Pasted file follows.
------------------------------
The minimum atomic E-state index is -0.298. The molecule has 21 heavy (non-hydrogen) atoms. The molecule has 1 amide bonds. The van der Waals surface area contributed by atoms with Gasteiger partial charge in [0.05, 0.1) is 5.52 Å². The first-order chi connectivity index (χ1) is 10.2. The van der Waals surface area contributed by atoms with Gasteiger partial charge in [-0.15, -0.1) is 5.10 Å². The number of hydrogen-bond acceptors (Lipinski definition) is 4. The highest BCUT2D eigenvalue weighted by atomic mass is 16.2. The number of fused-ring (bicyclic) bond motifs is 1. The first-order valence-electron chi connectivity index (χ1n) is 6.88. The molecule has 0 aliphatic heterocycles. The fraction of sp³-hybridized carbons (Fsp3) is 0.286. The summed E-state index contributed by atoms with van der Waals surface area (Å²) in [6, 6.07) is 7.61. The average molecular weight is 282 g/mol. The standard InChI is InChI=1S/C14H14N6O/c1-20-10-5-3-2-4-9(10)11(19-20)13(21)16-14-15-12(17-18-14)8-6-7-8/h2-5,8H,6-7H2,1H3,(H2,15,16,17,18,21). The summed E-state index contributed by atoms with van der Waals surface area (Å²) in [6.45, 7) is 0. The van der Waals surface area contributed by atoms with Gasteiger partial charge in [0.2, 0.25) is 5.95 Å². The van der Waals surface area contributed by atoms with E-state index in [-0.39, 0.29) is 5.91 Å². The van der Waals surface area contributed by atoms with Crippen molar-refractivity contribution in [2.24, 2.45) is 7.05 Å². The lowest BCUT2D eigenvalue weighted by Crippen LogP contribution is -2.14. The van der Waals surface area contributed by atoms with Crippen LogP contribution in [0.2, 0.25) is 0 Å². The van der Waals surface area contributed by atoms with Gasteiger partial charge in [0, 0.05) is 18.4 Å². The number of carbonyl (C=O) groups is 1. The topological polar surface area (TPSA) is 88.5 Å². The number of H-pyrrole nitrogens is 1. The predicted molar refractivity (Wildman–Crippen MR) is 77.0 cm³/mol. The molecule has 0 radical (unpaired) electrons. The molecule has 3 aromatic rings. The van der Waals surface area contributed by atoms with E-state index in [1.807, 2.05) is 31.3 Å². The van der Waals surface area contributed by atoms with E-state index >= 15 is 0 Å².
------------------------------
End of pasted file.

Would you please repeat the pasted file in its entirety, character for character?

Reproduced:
The minimum atomic E-state index is -0.298. The molecule has 21 heavy (non-hydrogen) atoms. The molecule has 1 amide bonds. The van der Waals surface area contributed by atoms with Gasteiger partial charge in [0.05, 0.1) is 5.52 Å². The first-order chi connectivity index (χ1) is 10.2. The van der Waals surface area contributed by atoms with Gasteiger partial charge in [-0.15, -0.1) is 5.10 Å². The number of hydrogen-bond acceptors (Lipinski definition) is 4. The highest BCUT2D eigenvalue weighted by atomic mass is 16.2. The number of fused-ring (bicyclic) bond motifs is 1. The first-order valence-electron chi connectivity index (χ1n) is 6.88. The molecule has 0 aliphatic heterocycles. The fraction of sp³-hybridized carbons (Fsp3) is 0.286. The summed E-state index contributed by atoms with van der Waals surface area (Å²) in [6, 6.07) is 7.61. The average molecular weight is 282 g/mol. The standard InChI is InChI=1S/C14H14N6O/c1-20-10-5-3-2-4-9(10)11(19-20)13(21)16-14-15-12(17-18-14)8-6-7-8/h2-5,8H,6-7H2,1H3,(H2,15,16,17,18,21). The summed E-state index contributed by atoms with van der Waals surface area (Å²) in [6.45, 7) is 0. The van der Waals surface area contributed by atoms with Gasteiger partial charge in [0.2, 0.25) is 5.95 Å². The van der Waals surface area contributed by atoms with E-state index in [-0.39, 0.29) is 5.91 Å². The van der Waals surface area contributed by atoms with Crippen molar-refractivity contribution in [2.24, 2.45) is 7.05 Å². The lowest BCUT2D eigenvalue weighted by Crippen LogP contribution is -2.14. The van der Waals surface area contributed by atoms with Crippen LogP contribution in [0.2, 0.25) is 0 Å². The van der Waals surface area contributed by atoms with Gasteiger partial charge in [0, 0.05) is 18.4 Å². The number of carbonyl (C=O) groups is 1. The topological polar surface area (TPSA) is 88.5 Å². The number of H-pyrrole nitrogens is 1. The predicted molar refractivity (Wildman–Crippen MR) is 77.0 cm³/mol. The molecule has 0 radical (unpaired) electrons. The molecule has 3 aromatic rings. The van der Waals surface area contributed by atoms with E-state index in [1.807, 2.05) is 31.3 Å². The van der Waals surface area contributed by atoms with E-state index >= 15 is 0 Å².